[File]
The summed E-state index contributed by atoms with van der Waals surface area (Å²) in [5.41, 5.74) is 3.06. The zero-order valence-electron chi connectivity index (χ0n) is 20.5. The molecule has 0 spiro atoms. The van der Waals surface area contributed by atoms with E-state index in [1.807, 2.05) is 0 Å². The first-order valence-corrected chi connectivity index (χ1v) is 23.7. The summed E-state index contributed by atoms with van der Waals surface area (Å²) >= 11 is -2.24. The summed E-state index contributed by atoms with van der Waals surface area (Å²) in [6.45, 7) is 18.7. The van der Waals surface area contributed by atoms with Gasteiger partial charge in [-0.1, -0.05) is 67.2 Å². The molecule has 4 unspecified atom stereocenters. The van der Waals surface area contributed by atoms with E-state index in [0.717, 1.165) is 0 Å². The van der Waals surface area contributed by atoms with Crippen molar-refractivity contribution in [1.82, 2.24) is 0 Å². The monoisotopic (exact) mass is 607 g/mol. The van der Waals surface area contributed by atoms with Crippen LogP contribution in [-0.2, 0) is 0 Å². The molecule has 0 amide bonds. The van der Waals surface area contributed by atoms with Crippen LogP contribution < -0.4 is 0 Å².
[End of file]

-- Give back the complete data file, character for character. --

The summed E-state index contributed by atoms with van der Waals surface area (Å²) in [5.41, 5.74) is 3.06. The zero-order valence-electron chi connectivity index (χ0n) is 20.5. The molecule has 0 spiro atoms. The van der Waals surface area contributed by atoms with E-state index in [1.807, 2.05) is 0 Å². The first-order valence-corrected chi connectivity index (χ1v) is 23.7. The summed E-state index contributed by atoms with van der Waals surface area (Å²) >= 11 is -2.24. The summed E-state index contributed by atoms with van der Waals surface area (Å²) in [6.45, 7) is 18.7. The van der Waals surface area contributed by atoms with Gasteiger partial charge in [-0.1, -0.05) is 67.2 Å². The molecule has 4 unspecified atom stereocenters. The van der Waals surface area contributed by atoms with E-state index in [0.717, 1.165) is 0 Å². The van der Waals surface area contributed by atoms with Crippen molar-refractivity contribution in [1.82, 2.24) is 0 Å². The monoisotopic (exact) mass is 607 g/mol. The van der Waals surface area contributed by atoms with Crippen LogP contribution in [-0.2, 0) is 0 Å². The molecule has 0 amide bonds. The van der Waals surface area contributed by atoms with Crippen LogP contribution < -0.4 is 0 Å².